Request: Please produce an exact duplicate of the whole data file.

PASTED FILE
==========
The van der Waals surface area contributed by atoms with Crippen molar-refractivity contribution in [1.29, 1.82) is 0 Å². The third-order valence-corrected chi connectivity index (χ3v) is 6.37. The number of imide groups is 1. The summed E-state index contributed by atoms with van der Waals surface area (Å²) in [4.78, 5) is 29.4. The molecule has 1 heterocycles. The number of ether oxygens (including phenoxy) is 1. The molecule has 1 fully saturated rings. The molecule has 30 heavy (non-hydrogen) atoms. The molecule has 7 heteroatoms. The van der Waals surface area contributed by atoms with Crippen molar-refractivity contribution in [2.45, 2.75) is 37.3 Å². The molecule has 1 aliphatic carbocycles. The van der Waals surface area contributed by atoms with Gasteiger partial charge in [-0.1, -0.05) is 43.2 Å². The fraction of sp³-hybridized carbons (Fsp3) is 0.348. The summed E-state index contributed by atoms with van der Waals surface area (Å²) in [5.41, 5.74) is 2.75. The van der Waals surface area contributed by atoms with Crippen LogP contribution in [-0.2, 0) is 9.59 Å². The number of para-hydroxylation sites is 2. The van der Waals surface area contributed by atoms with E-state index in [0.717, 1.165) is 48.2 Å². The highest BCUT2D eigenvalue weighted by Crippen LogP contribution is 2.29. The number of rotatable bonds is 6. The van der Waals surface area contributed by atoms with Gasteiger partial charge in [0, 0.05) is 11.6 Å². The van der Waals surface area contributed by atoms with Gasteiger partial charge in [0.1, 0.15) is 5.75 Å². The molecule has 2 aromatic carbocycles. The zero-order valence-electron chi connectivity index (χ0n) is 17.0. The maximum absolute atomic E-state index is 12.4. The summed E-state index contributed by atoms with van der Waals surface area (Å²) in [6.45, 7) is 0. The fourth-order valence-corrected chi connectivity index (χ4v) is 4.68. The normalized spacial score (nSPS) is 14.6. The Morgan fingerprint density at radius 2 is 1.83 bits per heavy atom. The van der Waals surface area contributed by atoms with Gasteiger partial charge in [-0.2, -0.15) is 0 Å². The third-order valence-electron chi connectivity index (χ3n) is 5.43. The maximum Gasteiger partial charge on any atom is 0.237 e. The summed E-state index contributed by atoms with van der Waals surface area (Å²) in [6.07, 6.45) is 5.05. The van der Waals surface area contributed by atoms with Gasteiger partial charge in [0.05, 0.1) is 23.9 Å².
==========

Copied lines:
The van der Waals surface area contributed by atoms with Crippen molar-refractivity contribution in [1.29, 1.82) is 0 Å². The third-order valence-corrected chi connectivity index (χ3v) is 6.37. The number of imide groups is 1. The summed E-state index contributed by atoms with van der Waals surface area (Å²) in [4.78, 5) is 29.4. The molecule has 1 heterocycles. The number of ether oxygens (including phenoxy) is 1. The molecule has 1 fully saturated rings. The molecule has 30 heavy (non-hydrogen) atoms. The molecule has 7 heteroatoms. The van der Waals surface area contributed by atoms with Crippen molar-refractivity contribution in [2.45, 2.75) is 37.3 Å². The molecule has 1 aliphatic carbocycles. The van der Waals surface area contributed by atoms with Gasteiger partial charge in [-0.1, -0.05) is 43.2 Å². The fraction of sp³-hybridized carbons (Fsp3) is 0.348. The summed E-state index contributed by atoms with van der Waals surface area (Å²) in [5.41, 5.74) is 2.75. The van der Waals surface area contributed by atoms with Crippen LogP contribution in [-0.2, 0) is 9.59 Å². The number of para-hydroxylation sites is 2. The van der Waals surface area contributed by atoms with E-state index in [0.717, 1.165) is 48.2 Å². The highest BCUT2D eigenvalue weighted by Crippen LogP contribution is 2.29. The number of rotatable bonds is 6. The van der Waals surface area contributed by atoms with Gasteiger partial charge in [0, 0.05) is 11.6 Å². The van der Waals surface area contributed by atoms with Gasteiger partial charge in [0.1, 0.15) is 5.75 Å². The molecule has 2 aromatic carbocycles. The zero-order valence-electron chi connectivity index (χ0n) is 17.0. The maximum absolute atomic E-state index is 12.4. The summed E-state index contributed by atoms with van der Waals surface area (Å²) in [6.45, 7) is 0. The fourth-order valence-corrected chi connectivity index (χ4v) is 4.68. The normalized spacial score (nSPS) is 14.6. The Morgan fingerprint density at radius 2 is 1.83 bits per heavy atom. The van der Waals surface area contributed by atoms with Gasteiger partial charge in [-0.2, -0.15) is 0 Å². The third-order valence-electron chi connectivity index (χ3n) is 5.43. The maximum Gasteiger partial charge on any atom is 0.237 e. The summed E-state index contributed by atoms with van der Waals surface area (Å²) in [6.07, 6.45) is 5.05. The van der Waals surface area contributed by atoms with Gasteiger partial charge in [0.05, 0.1) is 23.9 Å².